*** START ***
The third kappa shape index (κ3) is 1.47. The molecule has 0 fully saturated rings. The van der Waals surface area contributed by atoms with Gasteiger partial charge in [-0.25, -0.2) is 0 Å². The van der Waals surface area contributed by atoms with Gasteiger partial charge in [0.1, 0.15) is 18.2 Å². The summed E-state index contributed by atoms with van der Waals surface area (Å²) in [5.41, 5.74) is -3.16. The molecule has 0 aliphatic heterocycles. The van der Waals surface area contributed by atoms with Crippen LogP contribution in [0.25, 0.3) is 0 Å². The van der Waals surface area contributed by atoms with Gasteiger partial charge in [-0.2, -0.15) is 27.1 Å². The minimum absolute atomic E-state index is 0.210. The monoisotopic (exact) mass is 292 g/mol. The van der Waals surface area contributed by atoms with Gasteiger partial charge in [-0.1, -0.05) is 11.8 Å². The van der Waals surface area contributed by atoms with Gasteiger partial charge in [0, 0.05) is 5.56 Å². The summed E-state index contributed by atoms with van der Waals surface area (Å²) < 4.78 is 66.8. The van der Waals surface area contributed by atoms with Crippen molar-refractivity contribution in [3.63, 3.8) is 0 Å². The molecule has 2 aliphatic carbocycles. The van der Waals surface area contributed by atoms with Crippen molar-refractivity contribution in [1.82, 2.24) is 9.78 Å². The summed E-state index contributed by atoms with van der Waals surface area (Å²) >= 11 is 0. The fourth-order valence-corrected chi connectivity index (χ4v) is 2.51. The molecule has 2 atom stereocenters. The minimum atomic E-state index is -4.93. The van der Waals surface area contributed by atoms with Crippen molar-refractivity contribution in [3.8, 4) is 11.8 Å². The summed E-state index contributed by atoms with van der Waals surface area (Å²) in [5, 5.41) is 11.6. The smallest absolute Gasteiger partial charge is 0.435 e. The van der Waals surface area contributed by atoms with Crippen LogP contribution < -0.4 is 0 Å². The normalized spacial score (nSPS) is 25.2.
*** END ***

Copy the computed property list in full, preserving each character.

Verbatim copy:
The third kappa shape index (κ3) is 1.47. The molecule has 0 fully saturated rings. The van der Waals surface area contributed by atoms with Gasteiger partial charge in [-0.25, -0.2) is 0 Å². The van der Waals surface area contributed by atoms with Gasteiger partial charge in [0.1, 0.15) is 18.2 Å². The summed E-state index contributed by atoms with van der Waals surface area (Å²) in [5.41, 5.74) is -3.16. The molecule has 0 aliphatic heterocycles. The van der Waals surface area contributed by atoms with Crippen LogP contribution in [0.25, 0.3) is 0 Å². The van der Waals surface area contributed by atoms with Gasteiger partial charge in [-0.2, -0.15) is 27.1 Å². The minimum absolute atomic E-state index is 0.210. The monoisotopic (exact) mass is 292 g/mol. The van der Waals surface area contributed by atoms with Gasteiger partial charge in [-0.1, -0.05) is 11.8 Å². The van der Waals surface area contributed by atoms with Gasteiger partial charge in [0, 0.05) is 5.56 Å². The summed E-state index contributed by atoms with van der Waals surface area (Å²) < 4.78 is 66.8. The van der Waals surface area contributed by atoms with Crippen molar-refractivity contribution in [3.63, 3.8) is 0 Å². The molecule has 2 aliphatic carbocycles. The van der Waals surface area contributed by atoms with Crippen molar-refractivity contribution in [1.82, 2.24) is 9.78 Å². The summed E-state index contributed by atoms with van der Waals surface area (Å²) >= 11 is 0. The fourth-order valence-corrected chi connectivity index (χ4v) is 2.51. The molecule has 2 atom stereocenters. The minimum atomic E-state index is -4.93. The van der Waals surface area contributed by atoms with Crippen molar-refractivity contribution in [3.8, 4) is 11.8 Å². The summed E-state index contributed by atoms with van der Waals surface area (Å²) in [5, 5.41) is 11.6. The smallest absolute Gasteiger partial charge is 0.435 e. The van der Waals surface area contributed by atoms with Crippen LogP contribution < -0.4 is 0 Å². The normalized spacial score (nSPS) is 25.2.